We've updated our Privacy Policy to make it clearer how we use your personal data.

We use cookies to provide you with a better experience, read our Cookie Policy

Advertisement

Home > Article > Science & Health

CBDA Vs CBD: What Are the Differences?

Oct 18, 2019

CBDA Vs CBD: What Are the Differences?

Cannabidiol (CBD) and cannabidiolic acid (CBDA) are both well-known and abundant chemical compounds native to the cannabis and hemp plant.

CBD, the major non-psychoactive cannabinoid in cannabis, has been well investigated for its suspected therapeutic potential, and is currently thought to be able to treat epilepsy, inflammation, anxiety disorders, and a number of other common physical and neuropsychiatric conditions.

By comparison, CBDA has attracted much less attention from the public, the scientific community, and the media, despite being the precursor to CBD formation and showing promise in early pre-clinical research. But now, a trend of raw juicing cannabis and the advertisement of combination CBD and CBDA cannabis oils has thrust CBDA back into the spotlight, leaving many wondering what exactly is the difference between the two similarly named compounds.

 
What is CBDA?

All of the major cannabinoids present in cannabis and hemp first develop as “the mother of all cannabinoids,” cannabigerolic acid (CBGA).

From there, plant enzymes unique to each cannabis strain convert the CBGA into some varying combination of the three major cannabinoid precursor compounds: tetrahydrocannabinolic acid (THCA), cannabichromenic acid (CBCA), cannabidiolic acid (CBDA). 

Conversion of cannabigerolic acid (CBGA), to cannabidiolic acid (CBDA), to cannabidiol (CBD)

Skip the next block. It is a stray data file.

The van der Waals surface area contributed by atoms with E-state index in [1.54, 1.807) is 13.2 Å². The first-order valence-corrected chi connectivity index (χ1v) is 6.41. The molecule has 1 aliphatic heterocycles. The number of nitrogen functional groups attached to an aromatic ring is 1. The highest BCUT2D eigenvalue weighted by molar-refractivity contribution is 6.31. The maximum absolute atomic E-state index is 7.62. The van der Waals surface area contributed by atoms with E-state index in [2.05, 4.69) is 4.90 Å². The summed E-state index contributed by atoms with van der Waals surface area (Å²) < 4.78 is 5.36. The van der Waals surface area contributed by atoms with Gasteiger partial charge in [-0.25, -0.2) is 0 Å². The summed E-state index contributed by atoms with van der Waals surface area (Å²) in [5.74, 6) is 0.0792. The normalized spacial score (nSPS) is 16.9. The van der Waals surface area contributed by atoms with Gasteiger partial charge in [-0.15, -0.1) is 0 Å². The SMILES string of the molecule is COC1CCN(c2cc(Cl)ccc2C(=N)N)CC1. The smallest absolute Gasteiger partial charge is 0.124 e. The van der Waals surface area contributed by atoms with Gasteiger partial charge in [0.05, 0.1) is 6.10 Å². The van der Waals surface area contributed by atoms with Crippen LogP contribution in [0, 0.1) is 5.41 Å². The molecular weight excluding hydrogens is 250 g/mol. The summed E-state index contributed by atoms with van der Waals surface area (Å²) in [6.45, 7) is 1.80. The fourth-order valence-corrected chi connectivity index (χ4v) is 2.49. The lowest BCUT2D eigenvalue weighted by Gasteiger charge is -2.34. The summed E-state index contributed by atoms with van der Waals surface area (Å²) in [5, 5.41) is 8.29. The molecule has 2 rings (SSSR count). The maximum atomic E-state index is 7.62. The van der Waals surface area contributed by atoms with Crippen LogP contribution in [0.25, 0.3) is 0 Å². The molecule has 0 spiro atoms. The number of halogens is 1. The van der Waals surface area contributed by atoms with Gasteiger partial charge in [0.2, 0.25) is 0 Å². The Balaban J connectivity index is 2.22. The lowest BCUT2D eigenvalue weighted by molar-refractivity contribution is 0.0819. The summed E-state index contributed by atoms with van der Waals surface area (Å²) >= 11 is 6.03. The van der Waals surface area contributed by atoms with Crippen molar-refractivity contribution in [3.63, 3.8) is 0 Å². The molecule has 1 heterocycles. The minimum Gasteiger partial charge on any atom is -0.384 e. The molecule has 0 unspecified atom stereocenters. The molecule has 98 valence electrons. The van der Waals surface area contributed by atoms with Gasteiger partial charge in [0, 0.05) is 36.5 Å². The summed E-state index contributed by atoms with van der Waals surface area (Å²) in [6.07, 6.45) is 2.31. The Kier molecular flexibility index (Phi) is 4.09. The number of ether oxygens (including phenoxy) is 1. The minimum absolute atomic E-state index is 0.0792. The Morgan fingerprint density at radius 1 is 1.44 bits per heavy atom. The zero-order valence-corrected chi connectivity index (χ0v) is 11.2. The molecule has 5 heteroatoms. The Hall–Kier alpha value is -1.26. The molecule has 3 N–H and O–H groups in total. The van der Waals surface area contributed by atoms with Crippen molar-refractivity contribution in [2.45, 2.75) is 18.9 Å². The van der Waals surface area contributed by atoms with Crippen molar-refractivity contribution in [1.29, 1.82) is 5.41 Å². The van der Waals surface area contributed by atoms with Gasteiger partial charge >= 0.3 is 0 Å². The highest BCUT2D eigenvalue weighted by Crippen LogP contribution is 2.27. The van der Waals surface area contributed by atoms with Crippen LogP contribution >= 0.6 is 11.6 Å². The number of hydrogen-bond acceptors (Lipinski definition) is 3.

Once CBDA has been formed, it’s then converted into CBD by thermal decarboxylation, whereby heat causes the molecule to lose its acidic carboxyl group. This decarboxylation process can either happen instantly, such as when the cannabis material is lit and smoked or vaporized, or by slow degradation over time if the plant material is left to sit at room temperature.

So, despite being abundant in raw cannabis, cannabis users are not actually exposed to much CBDA, as it’s converted from its “raw” form into CBD by most of the common consumption methods. For people who want to be consuming CBDA, this means having to use more uncommon or conventional consumption methods, such as topical creams, tinctures, and joining in on the raw cannabis juice trend.

 

The potential therapeutic use of CBDA

But why would people go to such lengths to get a dose of CBDA in the first place? What does the raw CBD precursor offer that CBD itself does not?

Normally, CBDA and the other acidic forms of cannabinoids are not considered to be pharmacologically active. This is because they don’t affect the body’s endocannabinoid system in the same way that their decarboxylated forms do. As a result, most research has focused on the effects of CBD and THC, rather than CBDA and THCA.

But new research is beginning to challenge this idea.

It all began in 2008, when researchers noticed that the molecular structure of CBDA closely resembled that of other common nonsteroidal anti-inflammatory drugs (NSAIDs). The team then investigated the potential of CBDA to act as an anti-inflammatory agent and found that CBDA demonstrated the same COX-2 inhibitor behavior that enables NSAIDs to tackle inflammation.